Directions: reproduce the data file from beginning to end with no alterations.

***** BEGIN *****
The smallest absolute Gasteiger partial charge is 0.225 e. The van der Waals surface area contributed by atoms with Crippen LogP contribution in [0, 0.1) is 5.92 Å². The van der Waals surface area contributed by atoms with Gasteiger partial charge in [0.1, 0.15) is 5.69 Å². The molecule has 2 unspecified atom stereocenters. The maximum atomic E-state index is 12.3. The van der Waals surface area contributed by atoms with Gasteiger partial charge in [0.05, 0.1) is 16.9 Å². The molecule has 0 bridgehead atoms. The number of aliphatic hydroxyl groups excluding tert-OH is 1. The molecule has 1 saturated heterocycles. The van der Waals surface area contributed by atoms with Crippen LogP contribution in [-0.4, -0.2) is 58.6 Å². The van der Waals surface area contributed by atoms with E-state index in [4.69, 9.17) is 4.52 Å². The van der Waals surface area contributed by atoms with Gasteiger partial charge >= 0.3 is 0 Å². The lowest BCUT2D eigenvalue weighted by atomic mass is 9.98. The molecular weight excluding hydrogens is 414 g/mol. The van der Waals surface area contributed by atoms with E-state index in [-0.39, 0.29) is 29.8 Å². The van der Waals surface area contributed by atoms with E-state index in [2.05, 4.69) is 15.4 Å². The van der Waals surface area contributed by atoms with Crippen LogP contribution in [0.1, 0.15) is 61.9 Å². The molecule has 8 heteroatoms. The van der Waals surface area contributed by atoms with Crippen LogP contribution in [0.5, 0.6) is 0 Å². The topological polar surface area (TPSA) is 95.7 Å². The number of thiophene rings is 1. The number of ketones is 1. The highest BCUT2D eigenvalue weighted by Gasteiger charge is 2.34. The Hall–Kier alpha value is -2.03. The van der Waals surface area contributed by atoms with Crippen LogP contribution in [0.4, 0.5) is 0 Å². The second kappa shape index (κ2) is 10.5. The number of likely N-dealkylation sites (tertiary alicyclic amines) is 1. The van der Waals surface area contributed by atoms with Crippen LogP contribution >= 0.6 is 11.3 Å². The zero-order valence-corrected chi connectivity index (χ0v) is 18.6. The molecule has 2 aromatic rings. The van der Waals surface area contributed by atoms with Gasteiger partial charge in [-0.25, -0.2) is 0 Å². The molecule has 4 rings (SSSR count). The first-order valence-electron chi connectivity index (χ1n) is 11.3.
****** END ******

The smallest absolute Gasteiger partial charge is 0.225 e. The van der Waals surface area contributed by atoms with Crippen LogP contribution in [0, 0.1) is 5.92 Å². The van der Waals surface area contributed by atoms with Gasteiger partial charge in [0.1, 0.15) is 5.69 Å². The molecule has 2 unspecified atom stereocenters. The maximum atomic E-state index is 12.3. The van der Waals surface area contributed by atoms with Gasteiger partial charge in [0.05, 0.1) is 16.9 Å². The molecule has 0 bridgehead atoms. The number of aliphatic hydroxyl groups excluding tert-OH is 1. The molecule has 1 saturated heterocycles. The van der Waals surface area contributed by atoms with Crippen LogP contribution in [-0.4, -0.2) is 58.6 Å². The van der Waals surface area contributed by atoms with E-state index in [4.69, 9.17) is 4.52 Å². The van der Waals surface area contributed by atoms with Gasteiger partial charge >= 0.3 is 0 Å². The lowest BCUT2D eigenvalue weighted by atomic mass is 9.98. The molecular weight excluding hydrogens is 414 g/mol. The van der Waals surface area contributed by atoms with E-state index in [-0.39, 0.29) is 29.8 Å². The van der Waals surface area contributed by atoms with E-state index in [2.05, 4.69) is 15.4 Å². The van der Waals surface area contributed by atoms with Crippen LogP contribution in [0.1, 0.15) is 61.9 Å². The molecule has 8 heteroatoms. The van der Waals surface area contributed by atoms with Crippen LogP contribution in [0.5, 0.6) is 0 Å². The topological polar surface area (TPSA) is 95.7 Å². The number of thiophene rings is 1. The number of ketones is 1. The highest BCUT2D eigenvalue weighted by Gasteiger charge is 2.34. The Hall–Kier alpha value is -2.03. The van der Waals surface area contributed by atoms with Crippen LogP contribution in [0.4, 0.5) is 0 Å². The second kappa shape index (κ2) is 10.5. The number of likely N-dealkylation sites (tertiary alicyclic amines) is 1. The van der Waals surface area contributed by atoms with Crippen LogP contribution >= 0.6 is 11.3 Å². The zero-order valence-corrected chi connectivity index (χ0v) is 18.6. The molecule has 2 aromatic rings. The van der Waals surface area contributed by atoms with Gasteiger partial charge in [-0.25, -0.2) is 0 Å². The molecule has 4 rings (SSSR count). The first-order valence-electron chi connectivity index (χ1n) is 11.3.